The arthouse erotic psychodrama, already territory heavily land-mined with projects of dubious intent, is done no favors by the pornographic posturing of German writer-director-actor RP Kahl’s turgid “A Thought of Ecstasy.” Strongly making the case that aside from other people’s dreams and other people’s holiday photos, there’s nothing drearier than other people’s sexual fetishes, the film even has the gall to chip away at the legacy of one of the genre’s few masterpieces.
Deborah Kara Unger (who also executive produces) husks and purrs through a “Red Shoe Diaries” version of the icily dehumanized femme fatale she embodied in David Cronenberg’s “Crash,” which only serves to illustrate the yawning gulf between the two films: One is about a deadening sexual obsession with car crashes while the other is itself a deadening car crash about sexual obsession. The only good news is that “Ecstasy” is so committed to its full-frontal nudity, erect penises, exposed vaginas and unsimulated sex scenes that it’s unlikely to penetrate wider markets, or to register anywhere but nichier festival sidebars.
Things start on “the hottest day ever recorded,” though nobody looks particularly overheated, and Kahl maintains his pinkly bald pallor throughout. The year is 2019 — future-y enough to give the film pretensions of dystopian sci-fi, especially in its air of sterile unreality, but not so far off that Kahl has to bother imagining any future-world-building details. One exception: In a flailing grab for topicality, a radio report mentions the Big Wall, which is presumably Trump’s proposed Mexican border wall, but that’s largely the last we hear of it.
Kahl plays Frank, a German man scouring the California desert for Marie, a woman he had a torrid affair with a while back. Her memoir of those heady days has just become a bestseller, under the nom de plume of Ross Sinclair, in just one of the film’s would-be provocative but actually just self-justifying twists on gender, authorship and control. Unger reads from this book in woozy voiceover, which is bad enough, but then the actual dialogue starts. Kahl’s heavily accented English leads to line readings in which the stress points in a speech like “I’m Frank I am a character in the book no not a character I am Frank” seem to land more or less at random, and irresistibly recall the cadences of Tommy Wiseau’s eccentric delivery.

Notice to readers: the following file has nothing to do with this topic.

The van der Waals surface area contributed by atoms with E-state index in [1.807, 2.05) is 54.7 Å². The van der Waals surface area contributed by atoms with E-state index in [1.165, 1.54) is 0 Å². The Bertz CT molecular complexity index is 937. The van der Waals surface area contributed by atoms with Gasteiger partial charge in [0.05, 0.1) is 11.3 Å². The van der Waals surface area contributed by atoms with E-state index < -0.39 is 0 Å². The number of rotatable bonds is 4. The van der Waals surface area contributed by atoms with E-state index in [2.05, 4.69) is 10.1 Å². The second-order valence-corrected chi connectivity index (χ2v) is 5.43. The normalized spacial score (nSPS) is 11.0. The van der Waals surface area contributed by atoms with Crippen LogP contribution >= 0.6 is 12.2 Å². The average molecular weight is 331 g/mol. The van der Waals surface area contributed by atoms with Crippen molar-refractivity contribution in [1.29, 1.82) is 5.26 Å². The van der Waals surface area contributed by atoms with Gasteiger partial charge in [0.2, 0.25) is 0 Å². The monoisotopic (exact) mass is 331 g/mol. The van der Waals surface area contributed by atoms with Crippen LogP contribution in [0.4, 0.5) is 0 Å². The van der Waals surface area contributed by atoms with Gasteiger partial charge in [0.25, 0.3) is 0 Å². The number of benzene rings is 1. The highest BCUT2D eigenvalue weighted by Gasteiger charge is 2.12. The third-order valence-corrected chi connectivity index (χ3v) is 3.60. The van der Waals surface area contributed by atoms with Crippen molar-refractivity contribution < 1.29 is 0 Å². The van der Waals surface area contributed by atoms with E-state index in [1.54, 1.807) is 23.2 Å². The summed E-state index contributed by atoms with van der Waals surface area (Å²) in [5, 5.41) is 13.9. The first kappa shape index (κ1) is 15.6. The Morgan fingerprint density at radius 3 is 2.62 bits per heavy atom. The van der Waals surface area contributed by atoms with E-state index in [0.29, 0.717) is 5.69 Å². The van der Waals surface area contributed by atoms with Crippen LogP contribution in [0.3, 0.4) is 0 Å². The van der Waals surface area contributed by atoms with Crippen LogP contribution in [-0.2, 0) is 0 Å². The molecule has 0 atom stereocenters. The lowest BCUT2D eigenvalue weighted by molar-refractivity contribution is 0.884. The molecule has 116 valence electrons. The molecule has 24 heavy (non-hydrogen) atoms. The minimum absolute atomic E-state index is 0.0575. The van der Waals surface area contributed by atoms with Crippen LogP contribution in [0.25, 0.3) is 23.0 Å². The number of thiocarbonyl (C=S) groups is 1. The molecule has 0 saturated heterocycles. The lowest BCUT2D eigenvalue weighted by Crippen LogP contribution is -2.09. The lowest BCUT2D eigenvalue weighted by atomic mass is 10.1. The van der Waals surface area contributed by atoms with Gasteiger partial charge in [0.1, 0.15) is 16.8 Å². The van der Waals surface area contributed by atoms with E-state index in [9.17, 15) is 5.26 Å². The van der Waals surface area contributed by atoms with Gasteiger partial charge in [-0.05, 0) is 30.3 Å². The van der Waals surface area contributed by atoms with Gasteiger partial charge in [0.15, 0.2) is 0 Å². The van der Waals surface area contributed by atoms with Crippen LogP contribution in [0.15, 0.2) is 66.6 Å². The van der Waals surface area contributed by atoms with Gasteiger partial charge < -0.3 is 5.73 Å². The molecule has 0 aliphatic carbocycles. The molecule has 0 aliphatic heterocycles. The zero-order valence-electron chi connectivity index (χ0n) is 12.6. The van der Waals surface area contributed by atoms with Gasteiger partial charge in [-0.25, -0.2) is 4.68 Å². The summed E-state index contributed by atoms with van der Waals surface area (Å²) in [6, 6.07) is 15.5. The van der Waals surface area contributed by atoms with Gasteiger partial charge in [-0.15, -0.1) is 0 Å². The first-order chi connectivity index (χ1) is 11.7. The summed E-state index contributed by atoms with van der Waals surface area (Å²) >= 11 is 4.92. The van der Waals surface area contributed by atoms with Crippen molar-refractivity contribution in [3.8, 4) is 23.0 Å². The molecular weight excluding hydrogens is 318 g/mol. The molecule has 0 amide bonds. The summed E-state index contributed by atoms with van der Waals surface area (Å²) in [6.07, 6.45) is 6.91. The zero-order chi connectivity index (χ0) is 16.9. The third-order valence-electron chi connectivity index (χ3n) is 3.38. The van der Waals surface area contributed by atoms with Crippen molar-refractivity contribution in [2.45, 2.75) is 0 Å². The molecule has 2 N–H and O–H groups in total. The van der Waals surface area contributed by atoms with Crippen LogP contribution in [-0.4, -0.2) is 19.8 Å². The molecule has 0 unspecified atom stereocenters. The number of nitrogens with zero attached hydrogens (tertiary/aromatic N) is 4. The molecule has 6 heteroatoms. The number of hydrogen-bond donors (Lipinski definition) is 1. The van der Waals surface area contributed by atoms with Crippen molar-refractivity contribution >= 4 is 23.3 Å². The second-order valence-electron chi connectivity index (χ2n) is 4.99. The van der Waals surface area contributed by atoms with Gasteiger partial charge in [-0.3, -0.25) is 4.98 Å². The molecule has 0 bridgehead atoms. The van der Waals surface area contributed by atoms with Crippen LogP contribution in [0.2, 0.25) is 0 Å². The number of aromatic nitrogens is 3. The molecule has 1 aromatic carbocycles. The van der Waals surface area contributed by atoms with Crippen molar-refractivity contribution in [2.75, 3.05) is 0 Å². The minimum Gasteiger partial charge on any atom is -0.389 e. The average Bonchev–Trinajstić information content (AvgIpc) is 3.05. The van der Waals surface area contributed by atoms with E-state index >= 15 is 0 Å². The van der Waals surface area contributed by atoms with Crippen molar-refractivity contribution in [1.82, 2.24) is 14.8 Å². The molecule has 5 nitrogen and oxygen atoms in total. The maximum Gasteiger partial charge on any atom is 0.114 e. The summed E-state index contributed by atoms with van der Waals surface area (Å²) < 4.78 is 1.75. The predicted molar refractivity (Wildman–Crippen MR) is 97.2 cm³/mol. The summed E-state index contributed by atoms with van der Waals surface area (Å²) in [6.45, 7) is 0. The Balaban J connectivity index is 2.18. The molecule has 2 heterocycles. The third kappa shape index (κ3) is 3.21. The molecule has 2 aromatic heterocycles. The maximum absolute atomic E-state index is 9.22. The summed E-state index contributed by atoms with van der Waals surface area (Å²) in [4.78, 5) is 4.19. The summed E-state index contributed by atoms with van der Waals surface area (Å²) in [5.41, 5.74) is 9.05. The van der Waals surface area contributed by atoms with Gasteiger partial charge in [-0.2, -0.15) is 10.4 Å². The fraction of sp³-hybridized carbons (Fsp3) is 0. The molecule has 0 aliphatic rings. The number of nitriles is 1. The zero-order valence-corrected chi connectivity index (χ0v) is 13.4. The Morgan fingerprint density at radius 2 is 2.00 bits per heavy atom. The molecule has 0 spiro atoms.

On this odyssey, mostly described in interminable shots of Frank driving punctuated by graphically sexual dream sequences, he is directed to a particular bunker by Unger’s mysterious Liza. There he encounters Nina (Ava Verne), a sex worker who services her clients in elaborate scenarios and films the encounters. She’s hanging from a hook, being whipped on the thighs, nipple-clamped and slapped all over by a man wearing thick rubber gloves and what looks to be a mask of Odo from “Star Trek: Deep Space Nine,” as Frank watches gormlessly from the red-lit shadows and a moth flutters around worriedly.
Those aren’t just Nina’s thighs reddening, they are Verne’s and that really is her flinch-response to pain. If a key part of the artistry of cinema is artifice, the “realness” of these and other sex scenes displays all the anti-cinematic clumsiness of pornography: Why must these moments be “authentic” when absolutely nothing else in the film is? Inside the movie’s airless world, the sadism is excused by Nina seeming to get off on it. As the embodiment of the pernicious male fantasy of a woman turned on by her own degradation, Nina becomes a handy justification for the po-faced perviness of the movie’s unremitting male gaze.
Frank starts to work for Nina, who sometimes performs with another young woman (Lena Morris) who very much resembles Marie, prompting even more tedious fugue-state philosophizing. And so the director of the movie becomes the director in the movie, a mind-blowing metatextual twist that gives this extravagantly irritating film another dimension in which to irritate.
The sleazy, knockoff-Lynchian milieus of “A Thought of Ecstasy” are competently shot by Markus Hirner, and the film boasts a strong electronic score from members of Moderat and Modeselektor that lends music-video gloss to some of its longeurs. And it’s performed by its actresses with a level of literally naked commitment that the solipsistic material hardly deserves. As the credits roll, it’s with them and not Frank that our thoughts linger, and despite the inevitable closing Baudelaire quote, it is a line of Unger’s narration that sums up the essential tragedy in that respect: “I became a movie star of films no one would ever see,” she breathes, prophetically. Maybe in this case, that’s a mercy.